Months ago, I had made a plan to start a book club. This entailed reading one book a month and writing a post about it, which I have clearly failed to do! However, I’m jumping back on my own bandwagon and starting fresh. The book I’d like to discuss this month is The Defining Decade: Why your twenties matter – and how to make the most of them now by Meg Jay, PhD.
So in the interest of transparency, I am in my twenties (22). But to be honest, I think this book can be enlightening to anyone who isn’t entirely sure about the path they’re on… Which I assume is most of us! And if I’ve learned anything from this book, it’s that everyone wants to grow, live up to their potential, and be the person they’re supposed to be.
This book was broken into three sections, which each had several sub-sections:
- The brain and the body
I’m going to break down some key points that stood out to me in each section, but there is quite a bit of overlap simply because our lives are complicated.
To me, the most encouraging piece of advice in this section was, “Don’t be afraid to reach out. The worst they can do is say no.” From experience I’ve found that applying to jobs that you aren’t quite qualified for makes you feel pretty junky. However, have you thought about what would happen if you actually get that job? Take an extra twenty minutes and fill out that application, even if you think there’s no chance you’ll get it. The worst they can do is say no, and the best is life changing.
The author puts a huge emphasis on “the strength of weak ties.” You all know the basic idea, even if you haven’t heard that term. It’s essentially when someone says, “I got a job at Microsoft because my dad’s college roommate works there.” Now, I know some of you are thinking, “Ugh, I really hate networking. I want to get a job on my own.” I get it. But stop thinking that way. There is nothing wrong with asking for help from weak ties. Why? Because once you get that job, you still need to hold your own and prove yourself. Be the kind of person that is grateful for the opportunity and proves that you do belong there.
If you’re someone that has no idea what they want to do with their life *coughMEcough*, try your best to keep your doors open and keep progressing and adding to your resume and life experiences, because when the perfect opportunity comes along, you want to be able to snag it with confidence.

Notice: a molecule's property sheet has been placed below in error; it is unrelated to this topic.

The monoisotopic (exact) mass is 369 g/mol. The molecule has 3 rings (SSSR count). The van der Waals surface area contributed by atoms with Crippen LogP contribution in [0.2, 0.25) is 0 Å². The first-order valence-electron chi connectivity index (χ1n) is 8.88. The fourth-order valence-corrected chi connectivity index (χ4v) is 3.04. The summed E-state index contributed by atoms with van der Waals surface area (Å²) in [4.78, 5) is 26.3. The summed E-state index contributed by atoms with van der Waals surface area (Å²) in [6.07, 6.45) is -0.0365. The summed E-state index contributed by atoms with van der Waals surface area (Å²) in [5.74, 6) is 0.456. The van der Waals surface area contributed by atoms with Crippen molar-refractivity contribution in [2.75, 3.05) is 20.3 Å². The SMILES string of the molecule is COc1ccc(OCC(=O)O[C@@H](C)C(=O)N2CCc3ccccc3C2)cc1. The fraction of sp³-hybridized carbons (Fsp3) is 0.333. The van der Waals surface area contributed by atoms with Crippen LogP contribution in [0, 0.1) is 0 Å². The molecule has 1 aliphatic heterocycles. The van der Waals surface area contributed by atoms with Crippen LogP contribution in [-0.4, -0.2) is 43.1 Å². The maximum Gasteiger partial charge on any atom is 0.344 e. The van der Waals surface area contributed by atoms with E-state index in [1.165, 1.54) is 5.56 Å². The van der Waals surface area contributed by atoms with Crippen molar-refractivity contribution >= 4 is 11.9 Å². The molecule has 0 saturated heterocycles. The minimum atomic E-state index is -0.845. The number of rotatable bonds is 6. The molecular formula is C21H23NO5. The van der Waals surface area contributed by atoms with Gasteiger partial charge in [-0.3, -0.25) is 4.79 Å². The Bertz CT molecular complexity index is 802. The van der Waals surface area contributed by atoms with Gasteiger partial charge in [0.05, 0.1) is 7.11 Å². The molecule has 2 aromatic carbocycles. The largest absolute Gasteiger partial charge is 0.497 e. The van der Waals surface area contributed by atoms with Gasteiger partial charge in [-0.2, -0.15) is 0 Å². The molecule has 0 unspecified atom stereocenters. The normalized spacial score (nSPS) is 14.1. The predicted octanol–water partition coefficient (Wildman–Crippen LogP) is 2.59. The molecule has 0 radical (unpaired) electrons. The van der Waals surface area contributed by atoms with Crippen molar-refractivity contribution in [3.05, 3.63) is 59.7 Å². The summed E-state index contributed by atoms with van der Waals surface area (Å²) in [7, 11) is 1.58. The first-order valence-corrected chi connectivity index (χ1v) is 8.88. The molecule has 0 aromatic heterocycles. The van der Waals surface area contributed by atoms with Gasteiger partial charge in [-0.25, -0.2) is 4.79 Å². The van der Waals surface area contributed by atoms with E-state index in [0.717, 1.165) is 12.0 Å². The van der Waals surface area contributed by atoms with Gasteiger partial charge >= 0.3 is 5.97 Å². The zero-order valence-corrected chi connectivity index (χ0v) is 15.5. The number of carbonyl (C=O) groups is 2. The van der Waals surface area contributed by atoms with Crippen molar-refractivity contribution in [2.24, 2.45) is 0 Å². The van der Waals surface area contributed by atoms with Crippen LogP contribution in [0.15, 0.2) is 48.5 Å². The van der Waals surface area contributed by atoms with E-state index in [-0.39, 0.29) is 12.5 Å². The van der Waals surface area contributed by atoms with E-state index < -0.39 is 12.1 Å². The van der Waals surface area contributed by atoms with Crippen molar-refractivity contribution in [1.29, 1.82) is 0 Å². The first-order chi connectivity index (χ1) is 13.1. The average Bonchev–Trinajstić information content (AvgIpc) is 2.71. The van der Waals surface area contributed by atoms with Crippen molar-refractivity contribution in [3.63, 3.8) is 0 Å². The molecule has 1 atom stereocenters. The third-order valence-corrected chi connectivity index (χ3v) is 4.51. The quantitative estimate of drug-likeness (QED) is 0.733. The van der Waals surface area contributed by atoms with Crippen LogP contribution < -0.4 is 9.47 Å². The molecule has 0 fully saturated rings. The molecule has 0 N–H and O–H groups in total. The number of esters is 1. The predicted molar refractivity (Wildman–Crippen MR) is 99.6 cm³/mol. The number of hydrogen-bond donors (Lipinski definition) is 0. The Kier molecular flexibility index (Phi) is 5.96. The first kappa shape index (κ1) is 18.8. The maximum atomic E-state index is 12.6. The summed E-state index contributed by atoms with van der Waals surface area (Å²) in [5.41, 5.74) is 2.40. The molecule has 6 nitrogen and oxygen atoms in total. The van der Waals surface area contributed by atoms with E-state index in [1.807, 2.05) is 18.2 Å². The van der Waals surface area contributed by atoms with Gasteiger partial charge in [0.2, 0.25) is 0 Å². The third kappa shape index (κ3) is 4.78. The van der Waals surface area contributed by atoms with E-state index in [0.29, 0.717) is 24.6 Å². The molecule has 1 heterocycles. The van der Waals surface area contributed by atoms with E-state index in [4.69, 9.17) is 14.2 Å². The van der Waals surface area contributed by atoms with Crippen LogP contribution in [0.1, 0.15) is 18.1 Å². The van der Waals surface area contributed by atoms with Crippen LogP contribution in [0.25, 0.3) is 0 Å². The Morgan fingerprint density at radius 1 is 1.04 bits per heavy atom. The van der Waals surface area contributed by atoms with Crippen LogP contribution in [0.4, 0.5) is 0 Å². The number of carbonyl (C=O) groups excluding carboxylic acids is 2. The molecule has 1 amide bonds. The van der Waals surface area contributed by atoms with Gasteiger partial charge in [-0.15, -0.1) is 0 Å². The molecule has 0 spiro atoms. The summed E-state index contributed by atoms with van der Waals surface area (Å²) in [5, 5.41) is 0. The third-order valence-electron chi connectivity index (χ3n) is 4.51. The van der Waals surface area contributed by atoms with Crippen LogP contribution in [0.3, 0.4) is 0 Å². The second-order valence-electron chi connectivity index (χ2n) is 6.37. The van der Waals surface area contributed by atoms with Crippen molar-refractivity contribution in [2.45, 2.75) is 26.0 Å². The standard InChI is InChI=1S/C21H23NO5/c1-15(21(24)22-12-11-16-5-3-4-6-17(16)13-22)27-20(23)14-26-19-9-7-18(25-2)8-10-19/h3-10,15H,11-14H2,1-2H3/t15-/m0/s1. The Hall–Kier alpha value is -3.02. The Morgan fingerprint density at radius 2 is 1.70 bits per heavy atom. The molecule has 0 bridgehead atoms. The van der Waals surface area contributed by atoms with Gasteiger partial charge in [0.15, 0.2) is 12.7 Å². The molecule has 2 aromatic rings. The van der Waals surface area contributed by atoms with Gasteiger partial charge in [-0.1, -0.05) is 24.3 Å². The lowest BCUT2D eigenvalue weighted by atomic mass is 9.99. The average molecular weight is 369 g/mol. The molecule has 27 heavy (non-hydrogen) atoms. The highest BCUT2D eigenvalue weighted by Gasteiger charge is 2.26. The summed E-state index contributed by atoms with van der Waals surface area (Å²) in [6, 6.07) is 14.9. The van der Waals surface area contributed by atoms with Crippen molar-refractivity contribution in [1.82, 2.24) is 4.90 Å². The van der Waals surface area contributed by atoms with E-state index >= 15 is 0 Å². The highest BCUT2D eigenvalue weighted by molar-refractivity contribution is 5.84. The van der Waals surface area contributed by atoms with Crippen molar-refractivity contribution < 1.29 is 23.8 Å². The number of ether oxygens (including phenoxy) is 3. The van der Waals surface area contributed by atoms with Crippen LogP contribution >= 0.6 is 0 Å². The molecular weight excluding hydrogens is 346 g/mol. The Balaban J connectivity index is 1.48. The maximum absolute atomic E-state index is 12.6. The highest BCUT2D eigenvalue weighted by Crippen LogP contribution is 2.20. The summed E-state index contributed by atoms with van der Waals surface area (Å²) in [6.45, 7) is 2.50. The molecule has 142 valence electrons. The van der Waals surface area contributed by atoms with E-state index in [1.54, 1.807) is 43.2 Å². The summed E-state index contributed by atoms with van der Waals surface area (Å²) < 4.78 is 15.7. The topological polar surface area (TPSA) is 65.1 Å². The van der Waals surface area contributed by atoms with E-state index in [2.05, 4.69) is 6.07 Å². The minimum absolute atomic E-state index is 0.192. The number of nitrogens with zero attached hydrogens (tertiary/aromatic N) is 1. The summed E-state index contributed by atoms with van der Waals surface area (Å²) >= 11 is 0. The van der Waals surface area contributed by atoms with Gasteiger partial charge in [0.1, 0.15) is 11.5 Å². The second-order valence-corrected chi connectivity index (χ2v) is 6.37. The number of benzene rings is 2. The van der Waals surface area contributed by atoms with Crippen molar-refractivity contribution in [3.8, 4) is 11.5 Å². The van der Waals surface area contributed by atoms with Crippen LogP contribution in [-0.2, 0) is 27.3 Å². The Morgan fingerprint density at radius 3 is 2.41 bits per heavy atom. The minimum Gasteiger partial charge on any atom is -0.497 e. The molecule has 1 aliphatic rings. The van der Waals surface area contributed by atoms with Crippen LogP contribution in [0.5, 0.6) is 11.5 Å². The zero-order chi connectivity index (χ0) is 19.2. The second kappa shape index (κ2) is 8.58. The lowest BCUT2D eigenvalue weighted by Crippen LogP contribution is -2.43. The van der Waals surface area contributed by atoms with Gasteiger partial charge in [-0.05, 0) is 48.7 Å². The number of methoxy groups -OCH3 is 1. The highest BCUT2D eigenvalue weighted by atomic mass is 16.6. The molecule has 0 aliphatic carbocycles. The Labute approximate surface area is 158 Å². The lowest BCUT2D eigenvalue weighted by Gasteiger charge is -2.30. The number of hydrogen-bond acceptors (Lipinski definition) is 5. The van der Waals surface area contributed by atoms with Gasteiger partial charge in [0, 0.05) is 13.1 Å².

This section was originally labeled “Love,” but I think adding friendships to this category is important. At first it was difficult for me to glean advice or information from this section, because I am happily married to a man that I adore! It was only after I started taking Jay’s information into the context of other relationships that aren’t romantic, that I was able to digest the information in a helpful way.
She mentions that “An identity or career can’t be built on what you don’t want.” I think this holds true for relationships as well. If you’re going into a relationship or friendship knowing that it’s not what you want in the end, then what are you doing? You’re wasting time and energy. Even if you’re only in your twenties, put your effort into something or someone that will help you progress as a person and reach your goals.
This next point is something I see many people my age struggling with. Try not to be discouraged if you don’t have a “tribe.” Social media has us constantly comparing each other, and sometimes it seems like everyone else has “people” to hang with, go on trips with, or party with. It’s simply not true. What you’re seeing is someone else’s best, and I bet you’re comparing their best to your worst. Don’t fall into that trap. Lay off the social media for a while if you’re getting caught up in comparisons.
If this is an area where you struggle, I invite you to read this book and examine the areas of your life that are keeping you from having healthy, lasting relationships with others.
The Brain and the Body
Confession time: feeling overwhelmed is approximately 98% of my life. Luckily, I’m convinced that I’m not alone in that. This book helped me realize that we can’t control anything except how we interpret situations and how we respond to them. Jay points out that we often get stuck in a fixed mindset that everyone around us has always been competent and confident in what they’re doing. In reality, they started out like us.
And you know how they became confident and competent? They said yes to something. They made a decision. The author addressed a common problem among young adults, which is “If you don’t say yes to something, your life will be unremarkable and limited.” We grow up thinking that we can be anything we want, do anything we put our mind to… Well, that’s not necessarily true. I don’t have the reflexes or problem solving skills to be a fighter pilot. No matter how much I wanted that or worked for it, it’s a path that isn’t attainable for me. And that’s okay! There are other things that I’m better suited for, and I can find it by developing my natural talents and not stressing about the paths that are closed to me.
How do we make the most of our twenties? Recognize that we’re all seeds, but we aren’t all acorns. Some of us will grow into oaks, but some will be maples, palms, or elms. Recognize that your path won’t look like anyone else’s. Say YES to something, work hard even when you feel like it isn’t worth it, and be the kind of person you want to be.